As Mattick summarizes, “[T]he problem is not so much the miserliness of nature as a social class system of institutions and power relationships that stands in the way of increasing production and productivity.” Rather, “it is landed property, the tenant-farming system, usurious loan capital, the plantation economy, and the parasitical state bureaucracy that hinder any progressive development by maintaining the existing social structure.” Likewise, “the increasing discrepancy between industrial and agricultural production has less to do with population growth and decreasing fertility of the soil than with the one-sided over-emphasis on industrial expansion, or capital’s expansion, demanded by capitalist competition” at the expense of agricultural output (let alone any embrace of polyculture or regenerative agriculture). 

The task, then, is to overcome the key issue we identified before: the link between economic activity and environmental impact. But to do so, Mattick writes, we must treat social liberation as the prerequisite to ecological transformation:

“What is necessary, today and tomorrow, is to end the human misery due to the capitalist relations of production, as the starting-point for a rationally planned mode of society in accordance with natural conditions—one based not on further privations but on a higher standard of living for everyone, on which the diminution of population growth depends, and which would make possible the further development of society’s productive forces.”

In other words, development itself is not the problem, but rather the way that it has taken place under conditions of competitive struggle, where environmental costs are externalized without frameworks for accountability. And critically, this competitive struggle is not dictated by our actual access to raw materials, but rather by a capitalist mode of production that perpetuates artificial scarcity to maintain competitive growth rates. With that in mind, the way forward is to continue developing productive forces progressively (and in ways that actually offer quality of life improvements for workers), but to do so under a new framework that is rationally planned, actually serves human need, and meaningfully takes ecological limits into account.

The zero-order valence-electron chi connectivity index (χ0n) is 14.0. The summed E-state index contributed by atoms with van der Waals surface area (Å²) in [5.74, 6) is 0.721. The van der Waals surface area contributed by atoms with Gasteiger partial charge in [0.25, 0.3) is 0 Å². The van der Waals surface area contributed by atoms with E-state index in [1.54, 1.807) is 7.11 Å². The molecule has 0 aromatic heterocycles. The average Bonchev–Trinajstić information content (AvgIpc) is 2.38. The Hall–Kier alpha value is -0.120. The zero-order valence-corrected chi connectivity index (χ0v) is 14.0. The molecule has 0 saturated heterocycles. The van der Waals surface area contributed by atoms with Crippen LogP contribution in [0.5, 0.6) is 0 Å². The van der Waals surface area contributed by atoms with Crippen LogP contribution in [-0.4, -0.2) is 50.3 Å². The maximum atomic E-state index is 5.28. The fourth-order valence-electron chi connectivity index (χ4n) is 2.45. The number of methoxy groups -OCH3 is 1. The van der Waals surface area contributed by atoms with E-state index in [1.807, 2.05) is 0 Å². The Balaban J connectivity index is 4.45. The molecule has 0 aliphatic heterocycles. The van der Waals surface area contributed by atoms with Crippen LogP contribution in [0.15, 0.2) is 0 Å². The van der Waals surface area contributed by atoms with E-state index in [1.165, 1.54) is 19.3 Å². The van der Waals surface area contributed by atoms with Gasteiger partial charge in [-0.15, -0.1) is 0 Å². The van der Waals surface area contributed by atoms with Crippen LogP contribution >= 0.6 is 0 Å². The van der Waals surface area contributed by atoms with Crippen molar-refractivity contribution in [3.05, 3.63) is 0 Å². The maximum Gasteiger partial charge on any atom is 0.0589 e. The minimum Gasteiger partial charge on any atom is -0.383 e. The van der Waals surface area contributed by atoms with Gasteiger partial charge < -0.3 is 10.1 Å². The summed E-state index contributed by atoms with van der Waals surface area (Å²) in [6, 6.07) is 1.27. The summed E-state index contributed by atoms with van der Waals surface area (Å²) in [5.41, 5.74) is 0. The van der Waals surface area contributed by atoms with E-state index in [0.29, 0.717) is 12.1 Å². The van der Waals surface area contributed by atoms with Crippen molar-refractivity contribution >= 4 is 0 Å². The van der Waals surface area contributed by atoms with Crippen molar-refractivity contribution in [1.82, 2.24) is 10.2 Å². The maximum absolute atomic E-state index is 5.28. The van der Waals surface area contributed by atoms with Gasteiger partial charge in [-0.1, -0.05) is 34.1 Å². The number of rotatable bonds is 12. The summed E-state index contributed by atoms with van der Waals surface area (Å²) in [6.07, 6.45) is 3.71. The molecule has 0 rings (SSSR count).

Fortunately, one policy proposal has begun to synthesize these insights and, despite some gray areas, has managed to get buy-in across the political spectrum: the Green New Deal (GND). The GND represents a revolutionary shift in how we conceive of environmental policy by tying it inextricably to labor and industrial policy. This comes with both the benefits and risks of being a placeholder for a holistic social transition (onto which many different actors can project distinct visions). But it still shifts consciousness of the issue, and must be developed, not abandoned. 

The GND recognizes that, given the existential threat climate change poses to human society, the federal government (in coordination down to the local level) must lead a deliberate and expansive national mobilization to restructure our physical realities, as well as social and economic systems, and build a new, sustainable way of life in the country. It overcomes the binary between environmentalism and class struggle by placing workers and marginalized communities at the center of this transition, promising that high-paying union jobs will enact the program and build our carbon-neutral systems, with an emphasis on serving frontline communities and undoing the damage that the capitalist mode of production has already inflicted on working people through environmental racism and pollution. Furthermore, the GND is distinct in its national approach to the issue, which actually recognizes the sheer scale of what will need to be done to meet our climate goals.